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trans fat information and articles:

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trans fat labeling

learn how to read labels for trans fats

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The FDA and trans fat on food labels

In 1999, the Food and Drug Administration (FDA) ruled that all food products sold after January of 2006 must have their trans fat content disclosed on the label. Prior to that date, food products do not have to indicate the amount of trans fatty acid they contain.

So, what does the change in labeling mean to the average consumer? If you are worried about trans fat in your diet, the only way to tell if a food product contains it is to look at the ingredient list. In general, if a food contains partially hydrogenated vegetable oil, partially hydrogenated vegetable shortening or hydrogenated vegetable oil, it contains trans fat. On an ingredients list, the foods are listed from largest amounts to smallest. So, the closer the ingredients are to the top of the list, the more of that ingredient the food uses. However, there is no way to see the exact number of grams of trans fat that a food contains.

The new ruling changes this situation. Starting in 2006, all products sold in the United States must have labels that list the number of trans fat grams per serving. Since the labeling is done by serving, it will still be possible for a product to contain trans fats (in the forms of fully or partially hydrogenated vegetable oil or shortening) and be labeled as having zero grams of trans fat. This is because any foods with less than .5 grams of trans fat per serving may legally place 0 grams of trans fat on the label. So, some things that have small amounts of trans fatty acids will appear to be trans fat free. This is important to note for anyone trying to completely eliminate trans fat; you will want to check the number of trans fat grams listed on the label, but you should still check the ingredient list for some of the tell-tale items like partially hydrogenated shortening or partially hydrogenated oil.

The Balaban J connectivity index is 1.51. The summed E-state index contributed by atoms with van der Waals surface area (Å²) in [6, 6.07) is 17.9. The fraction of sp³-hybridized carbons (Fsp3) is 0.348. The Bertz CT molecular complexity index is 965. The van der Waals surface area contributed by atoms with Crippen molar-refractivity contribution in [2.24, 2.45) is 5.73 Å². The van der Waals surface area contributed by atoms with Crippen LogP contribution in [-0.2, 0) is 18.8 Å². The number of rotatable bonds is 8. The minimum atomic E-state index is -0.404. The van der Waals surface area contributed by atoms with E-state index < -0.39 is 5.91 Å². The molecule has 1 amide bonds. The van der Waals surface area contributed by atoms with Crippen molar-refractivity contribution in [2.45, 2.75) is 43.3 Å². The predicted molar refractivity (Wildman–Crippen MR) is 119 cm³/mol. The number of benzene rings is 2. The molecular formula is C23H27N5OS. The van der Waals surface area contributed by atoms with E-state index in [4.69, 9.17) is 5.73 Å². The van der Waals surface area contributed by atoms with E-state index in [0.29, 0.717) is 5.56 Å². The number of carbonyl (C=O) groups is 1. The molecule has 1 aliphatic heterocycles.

Despite this loophole, the labeling rule is definitely a step in the right direction and will help consumers make better choices about the foods they eat and the fats they contain.

Learn how to read the new labels for trans fat information...

 

   
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